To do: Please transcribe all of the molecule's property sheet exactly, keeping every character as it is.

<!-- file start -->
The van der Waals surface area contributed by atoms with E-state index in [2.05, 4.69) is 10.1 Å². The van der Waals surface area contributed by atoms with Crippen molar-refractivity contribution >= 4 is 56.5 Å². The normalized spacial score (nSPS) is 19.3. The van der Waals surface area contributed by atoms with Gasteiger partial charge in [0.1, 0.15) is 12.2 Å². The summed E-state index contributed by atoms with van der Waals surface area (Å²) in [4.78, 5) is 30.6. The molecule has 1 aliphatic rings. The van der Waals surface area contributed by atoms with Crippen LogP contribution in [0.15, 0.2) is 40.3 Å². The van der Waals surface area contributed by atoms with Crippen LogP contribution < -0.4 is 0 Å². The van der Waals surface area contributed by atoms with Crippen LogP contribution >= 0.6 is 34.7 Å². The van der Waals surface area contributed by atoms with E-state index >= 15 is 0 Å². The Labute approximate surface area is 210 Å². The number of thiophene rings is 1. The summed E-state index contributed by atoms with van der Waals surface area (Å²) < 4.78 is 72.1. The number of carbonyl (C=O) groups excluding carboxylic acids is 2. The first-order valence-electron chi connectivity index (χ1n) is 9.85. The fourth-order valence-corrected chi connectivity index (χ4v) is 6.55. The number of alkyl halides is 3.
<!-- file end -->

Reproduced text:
The van der Waals surface area contributed by atoms with E-state index in [2.05, 4.69) is 10.1 Å². The van der Waals surface area contributed by atoms with Crippen molar-refractivity contribution >= 4 is 56.5 Å². The normalized spacial score (nSPS) is 19.3. The van der Waals surface area contributed by atoms with Gasteiger partial charge in [0.1, 0.15) is 12.2 Å². The summed E-state index contributed by atoms with van der Waals surface area (Å²) in [4.78, 5) is 30.6. The molecule has 1 aliphatic rings. The van der Waals surface area contributed by atoms with Crippen LogP contribution in [0.15, 0.2) is 40.3 Å². The van der Waals surface area contributed by atoms with Crippen LogP contribution < -0.4 is 0 Å². The van der Waals surface area contributed by atoms with Crippen LogP contribution >= 0.6 is 34.7 Å². The van der Waals surface area contributed by atoms with E-state index >= 15 is 0 Å². The Labute approximate surface area is 210 Å². The number of thiophene rings is 1. The summed E-state index contributed by atoms with van der Waals surface area (Å²) < 4.78 is 72.1. The number of carbonyl (C=O) groups excluding carboxylic acids is 2. The first-order valence-electron chi connectivity index (χ1n) is 9.85. The fourth-order valence-corrected chi connectivity index (χ4v) is 6.55. The number of alkyl halides is 3.